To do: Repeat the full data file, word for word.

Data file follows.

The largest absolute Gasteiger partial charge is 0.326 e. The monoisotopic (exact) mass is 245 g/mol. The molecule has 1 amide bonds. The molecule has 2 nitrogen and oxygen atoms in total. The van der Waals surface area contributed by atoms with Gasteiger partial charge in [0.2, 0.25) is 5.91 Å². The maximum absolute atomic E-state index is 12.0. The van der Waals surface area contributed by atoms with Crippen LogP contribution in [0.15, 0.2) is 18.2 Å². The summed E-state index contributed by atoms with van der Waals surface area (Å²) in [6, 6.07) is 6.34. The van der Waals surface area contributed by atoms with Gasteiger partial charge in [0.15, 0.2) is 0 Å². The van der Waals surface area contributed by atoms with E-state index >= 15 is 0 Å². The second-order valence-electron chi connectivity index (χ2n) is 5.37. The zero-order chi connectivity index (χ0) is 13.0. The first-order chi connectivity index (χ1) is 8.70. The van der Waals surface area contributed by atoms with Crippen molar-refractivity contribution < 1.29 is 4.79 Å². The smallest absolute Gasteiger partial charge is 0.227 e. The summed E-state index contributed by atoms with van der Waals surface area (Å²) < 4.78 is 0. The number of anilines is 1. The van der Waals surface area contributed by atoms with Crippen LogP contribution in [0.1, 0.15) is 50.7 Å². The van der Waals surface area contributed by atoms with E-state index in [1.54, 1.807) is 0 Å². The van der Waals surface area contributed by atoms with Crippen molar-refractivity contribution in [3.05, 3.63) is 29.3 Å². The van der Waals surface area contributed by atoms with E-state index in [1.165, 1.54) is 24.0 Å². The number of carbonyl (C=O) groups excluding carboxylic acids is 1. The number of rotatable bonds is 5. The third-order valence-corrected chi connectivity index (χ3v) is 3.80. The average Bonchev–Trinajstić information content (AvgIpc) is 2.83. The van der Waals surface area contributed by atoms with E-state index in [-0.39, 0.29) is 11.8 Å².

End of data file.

The largest absolute Gasteiger partial charge is 0.326 e. The monoisotopic (exact) mass is 245 g/mol. The molecule has 1 amide bonds. The molecule has 2 nitrogen and oxygen atoms in total. The van der Waals surface area contributed by atoms with Gasteiger partial charge in [0.2, 0.25) is 5.91 Å². The maximum absolute atomic E-state index is 12.0. The van der Waals surface area contributed by atoms with Crippen LogP contribution in [0.15, 0.2) is 18.2 Å². The summed E-state index contributed by atoms with van der Waals surface area (Å²) in [6, 6.07) is 6.34. The van der Waals surface area contributed by atoms with Gasteiger partial charge in [0.15, 0.2) is 0 Å². The van der Waals surface area contributed by atoms with E-state index >= 15 is 0 Å². The second-order valence-electron chi connectivity index (χ2n) is 5.37. The zero-order chi connectivity index (χ0) is 13.0. The first-order chi connectivity index (χ1) is 8.70. The van der Waals surface area contributed by atoms with Crippen molar-refractivity contribution < 1.29 is 4.79 Å². The smallest absolute Gasteiger partial charge is 0.227 e. The summed E-state index contributed by atoms with van der Waals surface area (Å²) < 4.78 is 0. The number of anilines is 1. The van der Waals surface area contributed by atoms with Crippen LogP contribution in [0.1, 0.15) is 50.7 Å². The van der Waals surface area contributed by atoms with E-state index in [1.54, 1.807) is 0 Å². The van der Waals surface area contributed by atoms with Crippen molar-refractivity contribution in [3.05, 3.63) is 29.3 Å². The van der Waals surface area contributed by atoms with E-state index in [1.165, 1.54) is 24.0 Å². The number of carbonyl (C=O) groups excluding carboxylic acids is 1. The number of rotatable bonds is 5. The third-order valence-corrected chi connectivity index (χ3v) is 3.80. The average Bonchev–Trinajstić information content (AvgIpc) is 2.83. The van der Waals surface area contributed by atoms with E-state index in [-0.39, 0.29) is 11.8 Å².